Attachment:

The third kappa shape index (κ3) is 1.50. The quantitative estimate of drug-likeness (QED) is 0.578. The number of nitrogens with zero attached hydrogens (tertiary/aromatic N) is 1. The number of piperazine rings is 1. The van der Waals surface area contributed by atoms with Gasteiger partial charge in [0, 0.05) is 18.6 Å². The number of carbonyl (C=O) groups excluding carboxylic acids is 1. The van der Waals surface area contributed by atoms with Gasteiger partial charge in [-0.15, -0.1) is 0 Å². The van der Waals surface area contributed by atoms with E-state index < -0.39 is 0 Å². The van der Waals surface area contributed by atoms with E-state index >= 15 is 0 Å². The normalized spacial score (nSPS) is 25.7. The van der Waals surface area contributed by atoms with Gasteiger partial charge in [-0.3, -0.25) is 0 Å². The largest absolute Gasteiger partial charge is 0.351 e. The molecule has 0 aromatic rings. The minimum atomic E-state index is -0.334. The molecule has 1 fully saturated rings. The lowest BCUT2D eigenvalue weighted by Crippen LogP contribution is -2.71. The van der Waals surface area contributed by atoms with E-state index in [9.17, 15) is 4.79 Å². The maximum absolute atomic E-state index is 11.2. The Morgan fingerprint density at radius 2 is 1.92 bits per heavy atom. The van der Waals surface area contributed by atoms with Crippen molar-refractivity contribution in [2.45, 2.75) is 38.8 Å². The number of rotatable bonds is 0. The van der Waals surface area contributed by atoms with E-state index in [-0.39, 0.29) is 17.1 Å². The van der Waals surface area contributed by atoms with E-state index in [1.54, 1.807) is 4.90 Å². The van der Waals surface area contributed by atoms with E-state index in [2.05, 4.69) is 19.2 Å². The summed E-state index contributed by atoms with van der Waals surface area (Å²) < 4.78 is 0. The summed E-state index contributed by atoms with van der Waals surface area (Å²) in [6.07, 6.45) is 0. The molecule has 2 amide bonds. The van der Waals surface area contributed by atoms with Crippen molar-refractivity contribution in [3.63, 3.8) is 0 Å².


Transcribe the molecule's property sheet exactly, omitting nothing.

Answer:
The third kappa shape index (κ3) is 1.50. The quantitative estimate of drug-likeness (QED) is 0.578. The number of nitrogens with zero attached hydrogens (tertiary/aromatic N) is 1. The number of piperazine rings is 1. The van der Waals surface area contributed by atoms with Gasteiger partial charge in [0, 0.05) is 18.6 Å². The number of carbonyl (C=O) groups excluding carboxylic acids is 1. The van der Waals surface area contributed by atoms with Gasteiger partial charge in [-0.15, -0.1) is 0 Å². The van der Waals surface area contributed by atoms with E-state index < -0.39 is 0 Å². The van der Waals surface area contributed by atoms with E-state index >= 15 is 0 Å². The normalized spacial score (nSPS) is 25.7. The van der Waals surface area contributed by atoms with Gasteiger partial charge in [-0.3, -0.25) is 0 Å². The largest absolute Gasteiger partial charge is 0.351 e. The molecule has 0 aromatic rings. The minimum atomic E-state index is -0.334. The molecule has 1 fully saturated rings. The lowest BCUT2D eigenvalue weighted by Crippen LogP contribution is -2.71. The van der Waals surface area contributed by atoms with E-state index in [9.17, 15) is 4.79 Å². The maximum absolute atomic E-state index is 11.2. The Morgan fingerprint density at radius 2 is 1.92 bits per heavy atom. The van der Waals surface area contributed by atoms with Crippen molar-refractivity contribution in [2.45, 2.75) is 38.8 Å². The number of rotatable bonds is 0. The van der Waals surface area contributed by atoms with E-state index in [-0.39, 0.29) is 17.1 Å². The van der Waals surface area contributed by atoms with E-state index in [1.54, 1.807) is 4.90 Å². The van der Waals surface area contributed by atoms with E-state index in [2.05, 4.69) is 19.2 Å². The summed E-state index contributed by atoms with van der Waals surface area (Å²) < 4.78 is 0. The summed E-state index contributed by atoms with van der Waals surface area (Å²) in [6.07, 6.45) is 0. The molecule has 2 amide bonds. The van der Waals surface area contributed by atoms with Crippen molar-refractivity contribution in [3.63, 3.8) is 0 Å².